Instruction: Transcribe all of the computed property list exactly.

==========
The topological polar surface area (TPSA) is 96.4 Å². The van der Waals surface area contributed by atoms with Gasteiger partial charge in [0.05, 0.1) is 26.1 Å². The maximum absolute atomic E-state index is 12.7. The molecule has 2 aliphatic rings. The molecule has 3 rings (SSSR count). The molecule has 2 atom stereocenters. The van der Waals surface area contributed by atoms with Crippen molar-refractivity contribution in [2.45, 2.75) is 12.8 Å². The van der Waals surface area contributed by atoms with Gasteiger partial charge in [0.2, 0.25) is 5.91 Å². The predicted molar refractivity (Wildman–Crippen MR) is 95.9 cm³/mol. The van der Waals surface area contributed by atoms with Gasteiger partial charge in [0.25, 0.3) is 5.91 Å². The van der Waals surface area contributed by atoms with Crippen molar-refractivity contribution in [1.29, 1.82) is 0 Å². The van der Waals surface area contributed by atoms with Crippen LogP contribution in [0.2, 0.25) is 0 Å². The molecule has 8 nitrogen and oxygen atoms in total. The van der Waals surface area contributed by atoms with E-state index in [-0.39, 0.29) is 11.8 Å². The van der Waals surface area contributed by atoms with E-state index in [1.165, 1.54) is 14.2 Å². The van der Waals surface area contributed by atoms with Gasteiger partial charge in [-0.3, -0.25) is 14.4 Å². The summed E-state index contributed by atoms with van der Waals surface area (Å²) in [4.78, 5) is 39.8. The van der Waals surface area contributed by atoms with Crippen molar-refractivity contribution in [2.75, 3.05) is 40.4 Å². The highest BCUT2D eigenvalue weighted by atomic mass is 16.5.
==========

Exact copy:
The topological polar surface area (TPSA) is 96.4 Å². The van der Waals surface area contributed by atoms with Gasteiger partial charge in [0.05, 0.1) is 26.1 Å². The maximum absolute atomic E-state index is 12.7. The molecule has 2 aliphatic rings. The molecule has 3 rings (SSSR count). The molecule has 2 atom stereocenters. The van der Waals surface area contributed by atoms with Crippen molar-refractivity contribution in [2.45, 2.75) is 12.8 Å². The van der Waals surface area contributed by atoms with Gasteiger partial charge in [0.2, 0.25) is 5.91 Å². The predicted molar refractivity (Wildman–Crippen MR) is 95.9 cm³/mol. The van der Waals surface area contributed by atoms with Gasteiger partial charge in [0.25, 0.3) is 5.91 Å². The van der Waals surface area contributed by atoms with Crippen molar-refractivity contribution in [1.29, 1.82) is 0 Å². The van der Waals surface area contributed by atoms with Crippen LogP contribution in [0.2, 0.25) is 0 Å². The molecule has 8 nitrogen and oxygen atoms in total. The van der Waals surface area contributed by atoms with E-state index in [-0.39, 0.29) is 11.8 Å². The van der Waals surface area contributed by atoms with E-state index in [1.165, 1.54) is 14.2 Å². The van der Waals surface area contributed by atoms with Gasteiger partial charge in [-0.3, -0.25) is 14.4 Å². The summed E-state index contributed by atoms with van der Waals surface area (Å²) in [4.78, 5) is 39.8. The van der Waals surface area contributed by atoms with Crippen molar-refractivity contribution in [2.75, 3.05) is 40.4 Å². The highest BCUT2D eigenvalue weighted by atomic mass is 16.5.